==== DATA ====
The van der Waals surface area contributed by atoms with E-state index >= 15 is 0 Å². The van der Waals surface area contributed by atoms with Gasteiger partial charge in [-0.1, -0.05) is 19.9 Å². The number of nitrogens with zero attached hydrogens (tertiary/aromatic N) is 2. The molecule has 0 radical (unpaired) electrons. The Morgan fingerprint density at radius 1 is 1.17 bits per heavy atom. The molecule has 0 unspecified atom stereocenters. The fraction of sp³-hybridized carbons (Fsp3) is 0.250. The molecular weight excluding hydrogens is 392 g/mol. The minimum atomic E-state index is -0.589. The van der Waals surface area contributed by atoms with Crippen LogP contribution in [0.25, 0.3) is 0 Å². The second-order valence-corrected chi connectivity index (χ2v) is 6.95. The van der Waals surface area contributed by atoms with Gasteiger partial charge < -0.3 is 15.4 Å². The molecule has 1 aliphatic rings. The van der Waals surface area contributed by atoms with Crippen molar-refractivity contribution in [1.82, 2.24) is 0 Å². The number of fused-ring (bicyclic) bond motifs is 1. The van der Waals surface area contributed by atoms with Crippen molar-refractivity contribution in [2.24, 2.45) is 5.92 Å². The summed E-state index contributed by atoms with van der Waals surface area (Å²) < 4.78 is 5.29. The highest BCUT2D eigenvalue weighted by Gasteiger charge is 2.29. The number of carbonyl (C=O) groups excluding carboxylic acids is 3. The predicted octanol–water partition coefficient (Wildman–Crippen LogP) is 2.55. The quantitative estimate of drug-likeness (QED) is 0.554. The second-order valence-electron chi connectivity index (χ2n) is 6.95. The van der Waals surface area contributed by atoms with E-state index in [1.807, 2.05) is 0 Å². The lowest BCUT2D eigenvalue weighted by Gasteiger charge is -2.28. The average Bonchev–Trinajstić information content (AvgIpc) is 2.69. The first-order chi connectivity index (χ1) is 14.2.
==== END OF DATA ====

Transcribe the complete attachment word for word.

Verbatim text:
The van der Waals surface area contributed by atoms with E-state index >= 15 is 0 Å². The van der Waals surface area contributed by atoms with Gasteiger partial charge in [-0.1, -0.05) is 19.9 Å². The number of nitrogens with zero attached hydrogens (tertiary/aromatic N) is 2. The molecule has 0 radical (unpaired) electrons. The Morgan fingerprint density at radius 1 is 1.17 bits per heavy atom. The molecule has 0 unspecified atom stereocenters. The fraction of sp³-hybridized carbons (Fsp3) is 0.250. The molecular weight excluding hydrogens is 392 g/mol. The minimum atomic E-state index is -0.589. The van der Waals surface area contributed by atoms with Crippen LogP contribution in [0.25, 0.3) is 0 Å². The second-order valence-corrected chi connectivity index (χ2v) is 6.95. The van der Waals surface area contributed by atoms with Gasteiger partial charge < -0.3 is 15.4 Å². The molecule has 1 aliphatic rings. The van der Waals surface area contributed by atoms with Crippen molar-refractivity contribution in [1.82, 2.24) is 0 Å². The number of fused-ring (bicyclic) bond motifs is 1. The van der Waals surface area contributed by atoms with Crippen molar-refractivity contribution in [2.24, 2.45) is 5.92 Å². The summed E-state index contributed by atoms with van der Waals surface area (Å²) < 4.78 is 5.29. The highest BCUT2D eigenvalue weighted by Gasteiger charge is 2.29. The number of carbonyl (C=O) groups excluding carboxylic acids is 3. The predicted octanol–water partition coefficient (Wildman–Crippen LogP) is 2.55. The quantitative estimate of drug-likeness (QED) is 0.554. The second-order valence-electron chi connectivity index (χ2n) is 6.95. The van der Waals surface area contributed by atoms with E-state index in [1.807, 2.05) is 0 Å². The lowest BCUT2D eigenvalue weighted by Gasteiger charge is -2.28. The average Bonchev–Trinajstić information content (AvgIpc) is 2.69. The first-order chi connectivity index (χ1) is 14.2.